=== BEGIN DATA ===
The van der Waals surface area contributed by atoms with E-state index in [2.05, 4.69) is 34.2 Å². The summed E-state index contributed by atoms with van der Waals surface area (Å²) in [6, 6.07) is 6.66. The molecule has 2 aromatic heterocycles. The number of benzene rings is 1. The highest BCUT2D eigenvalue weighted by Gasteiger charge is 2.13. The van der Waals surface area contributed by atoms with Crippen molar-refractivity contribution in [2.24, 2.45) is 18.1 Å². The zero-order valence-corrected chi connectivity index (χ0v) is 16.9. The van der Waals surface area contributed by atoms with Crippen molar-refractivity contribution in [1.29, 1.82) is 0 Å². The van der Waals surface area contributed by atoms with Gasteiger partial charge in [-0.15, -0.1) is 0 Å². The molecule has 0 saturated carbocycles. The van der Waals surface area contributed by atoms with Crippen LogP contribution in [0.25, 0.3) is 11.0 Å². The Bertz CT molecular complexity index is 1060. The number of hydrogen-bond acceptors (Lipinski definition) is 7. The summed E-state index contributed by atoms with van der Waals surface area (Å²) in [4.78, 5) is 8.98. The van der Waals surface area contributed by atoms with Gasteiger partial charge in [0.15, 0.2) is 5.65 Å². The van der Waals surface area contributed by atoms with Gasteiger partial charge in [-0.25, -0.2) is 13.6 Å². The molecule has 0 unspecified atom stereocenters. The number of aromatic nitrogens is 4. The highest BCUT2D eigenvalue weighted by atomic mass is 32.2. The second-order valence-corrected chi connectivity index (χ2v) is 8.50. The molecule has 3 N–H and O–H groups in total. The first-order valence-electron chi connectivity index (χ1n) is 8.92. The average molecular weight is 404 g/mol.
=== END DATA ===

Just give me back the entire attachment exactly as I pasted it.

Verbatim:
The van der Waals surface area contributed by atoms with E-state index in [2.05, 4.69) is 34.2 Å². The summed E-state index contributed by atoms with van der Waals surface area (Å²) in [6, 6.07) is 6.66. The molecule has 2 aromatic heterocycles. The number of benzene rings is 1. The highest BCUT2D eigenvalue weighted by Gasteiger charge is 2.13. The van der Waals surface area contributed by atoms with Crippen molar-refractivity contribution in [2.24, 2.45) is 18.1 Å². The zero-order valence-corrected chi connectivity index (χ0v) is 16.9. The van der Waals surface area contributed by atoms with Crippen molar-refractivity contribution in [1.29, 1.82) is 0 Å². The van der Waals surface area contributed by atoms with Gasteiger partial charge in [-0.15, -0.1) is 0 Å². The molecule has 0 saturated carbocycles. The van der Waals surface area contributed by atoms with Crippen LogP contribution in [0.25, 0.3) is 11.0 Å². The Bertz CT molecular complexity index is 1060. The number of hydrogen-bond acceptors (Lipinski definition) is 7. The summed E-state index contributed by atoms with van der Waals surface area (Å²) in [4.78, 5) is 8.98. The van der Waals surface area contributed by atoms with Gasteiger partial charge in [0.15, 0.2) is 5.65 Å². The van der Waals surface area contributed by atoms with Gasteiger partial charge in [-0.25, -0.2) is 13.6 Å². The molecule has 0 unspecified atom stereocenters. The number of aromatic nitrogens is 4. The highest BCUT2D eigenvalue weighted by atomic mass is 32.2. The second-order valence-corrected chi connectivity index (χ2v) is 8.50. The molecule has 3 N–H and O–H groups in total. The first-order valence-electron chi connectivity index (χ1n) is 8.92. The average molecular weight is 404 g/mol.